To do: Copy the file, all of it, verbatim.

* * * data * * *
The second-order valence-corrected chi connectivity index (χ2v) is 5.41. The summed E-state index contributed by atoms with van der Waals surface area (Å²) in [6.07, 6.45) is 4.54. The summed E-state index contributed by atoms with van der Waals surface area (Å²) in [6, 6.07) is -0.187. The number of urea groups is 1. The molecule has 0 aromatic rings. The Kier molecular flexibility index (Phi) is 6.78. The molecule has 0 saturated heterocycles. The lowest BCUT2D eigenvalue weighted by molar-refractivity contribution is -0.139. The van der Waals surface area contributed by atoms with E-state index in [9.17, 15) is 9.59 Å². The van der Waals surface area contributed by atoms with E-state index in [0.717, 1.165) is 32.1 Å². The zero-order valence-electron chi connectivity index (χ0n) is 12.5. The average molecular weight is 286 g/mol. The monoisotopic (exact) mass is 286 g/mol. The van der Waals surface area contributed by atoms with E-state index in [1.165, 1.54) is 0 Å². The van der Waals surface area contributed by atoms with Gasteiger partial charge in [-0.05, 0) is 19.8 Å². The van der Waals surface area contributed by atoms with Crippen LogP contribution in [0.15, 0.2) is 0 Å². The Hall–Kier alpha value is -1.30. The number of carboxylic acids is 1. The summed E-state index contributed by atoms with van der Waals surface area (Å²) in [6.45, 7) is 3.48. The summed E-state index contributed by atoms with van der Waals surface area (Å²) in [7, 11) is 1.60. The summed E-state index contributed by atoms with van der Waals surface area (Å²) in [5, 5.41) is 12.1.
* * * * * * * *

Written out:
The second-order valence-corrected chi connectivity index (χ2v) is 5.41. The summed E-state index contributed by atoms with van der Waals surface area (Å²) in [6.07, 6.45) is 4.54. The summed E-state index contributed by atoms with van der Waals surface area (Å²) in [6, 6.07) is -0.187. The number of urea groups is 1. The molecule has 0 aromatic rings. The Kier molecular flexibility index (Phi) is 6.78. The molecule has 0 saturated heterocycles. The lowest BCUT2D eigenvalue weighted by molar-refractivity contribution is -0.139. The van der Waals surface area contributed by atoms with E-state index in [9.17, 15) is 9.59 Å². The van der Waals surface area contributed by atoms with E-state index in [0.717, 1.165) is 32.1 Å². The zero-order valence-electron chi connectivity index (χ0n) is 12.5. The average molecular weight is 286 g/mol. The monoisotopic (exact) mass is 286 g/mol. The van der Waals surface area contributed by atoms with E-state index in [1.165, 1.54) is 0 Å². The van der Waals surface area contributed by atoms with Gasteiger partial charge in [-0.05, 0) is 19.8 Å². The van der Waals surface area contributed by atoms with Crippen LogP contribution in [0.15, 0.2) is 0 Å². The Hall–Kier alpha value is -1.30. The number of carboxylic acids is 1. The summed E-state index contributed by atoms with van der Waals surface area (Å²) in [6.45, 7) is 3.48. The summed E-state index contributed by atoms with van der Waals surface area (Å²) in [7, 11) is 1.60. The summed E-state index contributed by atoms with van der Waals surface area (Å²) in [5, 5.41) is 12.1.